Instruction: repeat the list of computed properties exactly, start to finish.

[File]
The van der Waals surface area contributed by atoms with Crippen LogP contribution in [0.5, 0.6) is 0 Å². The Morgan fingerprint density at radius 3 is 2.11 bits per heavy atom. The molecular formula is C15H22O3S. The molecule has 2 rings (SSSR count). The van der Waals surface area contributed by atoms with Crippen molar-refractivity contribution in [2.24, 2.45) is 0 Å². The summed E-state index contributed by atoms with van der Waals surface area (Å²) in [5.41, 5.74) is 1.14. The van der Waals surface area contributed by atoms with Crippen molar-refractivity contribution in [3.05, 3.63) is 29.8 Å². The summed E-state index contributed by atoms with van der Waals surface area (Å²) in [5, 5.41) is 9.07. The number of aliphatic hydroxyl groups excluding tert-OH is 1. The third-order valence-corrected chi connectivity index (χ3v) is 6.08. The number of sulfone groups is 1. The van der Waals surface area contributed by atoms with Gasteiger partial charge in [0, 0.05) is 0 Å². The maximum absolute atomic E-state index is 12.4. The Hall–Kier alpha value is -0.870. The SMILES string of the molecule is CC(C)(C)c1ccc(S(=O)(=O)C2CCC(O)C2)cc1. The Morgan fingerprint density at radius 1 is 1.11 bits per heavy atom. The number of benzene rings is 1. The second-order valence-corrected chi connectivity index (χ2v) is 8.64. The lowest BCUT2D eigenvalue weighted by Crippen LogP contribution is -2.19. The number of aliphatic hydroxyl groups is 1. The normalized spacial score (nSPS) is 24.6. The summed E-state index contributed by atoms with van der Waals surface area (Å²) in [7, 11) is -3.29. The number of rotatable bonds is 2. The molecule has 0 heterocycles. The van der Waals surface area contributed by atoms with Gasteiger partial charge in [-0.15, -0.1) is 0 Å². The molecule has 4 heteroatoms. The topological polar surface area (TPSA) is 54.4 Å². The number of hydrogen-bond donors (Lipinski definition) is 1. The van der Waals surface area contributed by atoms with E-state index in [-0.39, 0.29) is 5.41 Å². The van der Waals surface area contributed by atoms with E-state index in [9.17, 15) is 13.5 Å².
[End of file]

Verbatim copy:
The van der Waals surface area contributed by atoms with Crippen LogP contribution in [0.5, 0.6) is 0 Å². The Morgan fingerprint density at radius 3 is 2.11 bits per heavy atom. The molecular formula is C15H22O3S. The molecule has 2 rings (SSSR count). The van der Waals surface area contributed by atoms with Crippen molar-refractivity contribution in [2.24, 2.45) is 0 Å². The summed E-state index contributed by atoms with van der Waals surface area (Å²) in [5.41, 5.74) is 1.14. The van der Waals surface area contributed by atoms with Crippen molar-refractivity contribution in [3.05, 3.63) is 29.8 Å². The summed E-state index contributed by atoms with van der Waals surface area (Å²) in [5, 5.41) is 9.07. The number of aliphatic hydroxyl groups excluding tert-OH is 1. The third-order valence-corrected chi connectivity index (χ3v) is 6.08. The number of sulfone groups is 1. The van der Waals surface area contributed by atoms with Gasteiger partial charge in [0, 0.05) is 0 Å². The maximum absolute atomic E-state index is 12.4. The Hall–Kier alpha value is -0.870. The SMILES string of the molecule is CC(C)(C)c1ccc(S(=O)(=O)C2CCC(O)C2)cc1. The Morgan fingerprint density at radius 1 is 1.11 bits per heavy atom. The number of benzene rings is 1. The second-order valence-corrected chi connectivity index (χ2v) is 8.64. The lowest BCUT2D eigenvalue weighted by Crippen LogP contribution is -2.19. The number of aliphatic hydroxyl groups is 1. The normalized spacial score (nSPS) is 24.6. The summed E-state index contributed by atoms with van der Waals surface area (Å²) in [7, 11) is -3.29. The number of rotatable bonds is 2. The molecule has 0 heterocycles. The van der Waals surface area contributed by atoms with Gasteiger partial charge in [-0.15, -0.1) is 0 Å². The molecule has 4 heteroatoms. The topological polar surface area (TPSA) is 54.4 Å². The number of hydrogen-bond donors (Lipinski definition) is 1. The van der Waals surface area contributed by atoms with E-state index in [-0.39, 0.29) is 5.41 Å². The van der Waals surface area contributed by atoms with E-state index in [9.17, 15) is 13.5 Å².